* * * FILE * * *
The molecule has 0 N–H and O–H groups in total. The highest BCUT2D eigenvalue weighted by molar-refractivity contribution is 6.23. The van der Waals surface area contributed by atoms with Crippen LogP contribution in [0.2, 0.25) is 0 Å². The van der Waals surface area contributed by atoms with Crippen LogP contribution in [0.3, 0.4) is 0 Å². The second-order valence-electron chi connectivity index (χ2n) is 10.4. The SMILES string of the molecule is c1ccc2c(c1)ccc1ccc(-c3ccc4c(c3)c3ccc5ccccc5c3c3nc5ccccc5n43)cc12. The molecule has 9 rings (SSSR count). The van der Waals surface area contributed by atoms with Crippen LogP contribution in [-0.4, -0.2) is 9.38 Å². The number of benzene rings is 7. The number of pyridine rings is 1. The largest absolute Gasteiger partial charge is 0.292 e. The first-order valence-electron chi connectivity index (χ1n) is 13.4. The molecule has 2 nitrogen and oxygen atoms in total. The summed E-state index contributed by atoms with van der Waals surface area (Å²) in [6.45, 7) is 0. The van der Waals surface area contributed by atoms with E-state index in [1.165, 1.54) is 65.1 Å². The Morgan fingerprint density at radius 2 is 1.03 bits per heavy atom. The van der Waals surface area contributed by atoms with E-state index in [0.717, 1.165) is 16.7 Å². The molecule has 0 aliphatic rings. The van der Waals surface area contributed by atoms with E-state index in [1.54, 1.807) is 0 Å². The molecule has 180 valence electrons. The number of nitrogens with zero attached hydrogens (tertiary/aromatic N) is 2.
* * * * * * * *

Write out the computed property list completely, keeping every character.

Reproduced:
The molecule has 0 N–H and O–H groups in total. The highest BCUT2D eigenvalue weighted by molar-refractivity contribution is 6.23. The van der Waals surface area contributed by atoms with Crippen LogP contribution in [0.2, 0.25) is 0 Å². The van der Waals surface area contributed by atoms with Crippen LogP contribution in [0.3, 0.4) is 0 Å². The second-order valence-electron chi connectivity index (χ2n) is 10.4. The SMILES string of the molecule is c1ccc2c(c1)ccc1ccc(-c3ccc4c(c3)c3ccc5ccccc5c3c3nc5ccccc5n43)cc12. The molecule has 9 rings (SSSR count). The van der Waals surface area contributed by atoms with Crippen LogP contribution in [-0.4, -0.2) is 9.38 Å². The number of benzene rings is 7. The number of pyridine rings is 1. The largest absolute Gasteiger partial charge is 0.292 e. The first-order valence-electron chi connectivity index (χ1n) is 13.4. The molecule has 2 nitrogen and oxygen atoms in total. The summed E-state index contributed by atoms with van der Waals surface area (Å²) in [6.45, 7) is 0. The van der Waals surface area contributed by atoms with E-state index in [1.165, 1.54) is 65.1 Å². The Morgan fingerprint density at radius 2 is 1.03 bits per heavy atom. The van der Waals surface area contributed by atoms with E-state index in [0.717, 1.165) is 16.7 Å². The molecule has 0 aliphatic rings. The van der Waals surface area contributed by atoms with E-state index in [1.54, 1.807) is 0 Å². The molecule has 180 valence electrons. The number of nitrogens with zero attached hydrogens (tertiary/aromatic N) is 2.